Reed, who, like Langbehn, had all the legal directives to serve as her partner's health proxy, has filed a lawsuit against the employment agency that hired the nurse at Seattle's University of Washington Medical Center.
Her partner of 17 years, Jo Ann Ritchie, had been frequently hospitalized for a blood ailment and Reed had been allowed to stay at her side -- even in the intensive care unit, where she once spent the night.
"We were not strangers to the hospital," said Reed.
"The day before Jo died, she told me, 'I'm scared, don't leave me,'" said Reed, now 70 and a psychotherapist. "I promised I would stay with her, but every time I tried to see Jo [the nurse] would scream at me to get out of the room, 'You don't belong here.' She was very hostile from the beginning."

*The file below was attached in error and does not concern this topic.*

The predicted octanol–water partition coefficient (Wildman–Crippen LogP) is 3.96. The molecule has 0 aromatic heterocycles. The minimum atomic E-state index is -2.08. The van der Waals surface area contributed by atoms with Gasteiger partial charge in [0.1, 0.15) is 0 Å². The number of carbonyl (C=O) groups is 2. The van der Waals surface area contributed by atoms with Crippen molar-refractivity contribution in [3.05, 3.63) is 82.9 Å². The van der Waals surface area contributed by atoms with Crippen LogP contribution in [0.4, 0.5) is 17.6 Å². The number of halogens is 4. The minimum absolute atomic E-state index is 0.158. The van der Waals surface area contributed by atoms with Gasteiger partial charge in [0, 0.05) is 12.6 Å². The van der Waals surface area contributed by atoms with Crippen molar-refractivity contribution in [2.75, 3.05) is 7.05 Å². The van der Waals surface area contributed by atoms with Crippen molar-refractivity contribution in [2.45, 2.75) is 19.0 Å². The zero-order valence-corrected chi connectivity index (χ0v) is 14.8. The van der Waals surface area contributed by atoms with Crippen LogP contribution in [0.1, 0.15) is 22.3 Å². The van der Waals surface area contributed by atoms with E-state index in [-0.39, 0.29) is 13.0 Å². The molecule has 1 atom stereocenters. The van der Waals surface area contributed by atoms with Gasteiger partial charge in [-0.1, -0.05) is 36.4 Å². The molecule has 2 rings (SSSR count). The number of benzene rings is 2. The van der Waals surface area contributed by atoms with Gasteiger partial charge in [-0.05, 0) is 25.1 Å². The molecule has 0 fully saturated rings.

The hospital has liberal "24/7" visitation policies, according to Reed's lawyer, Judith A. Lonnquist, who filed a "torte of outrage" in King County Superior Court. "But this woman was from Tennessee and knew nothing about the cultural norms of the Northwest."
Today, Reed told ABCNews.com that she felt she had let her partner down at the end of life.
"Ours was the kind of relationship had been a dream of a lifetime for both of us," said Reed. "We had spent the last 17 years, buying a home, raising a child, being successful in our careers, having loyal friends and sharing time with our families."
"We absolutely adored each other and everybody knew it," she said.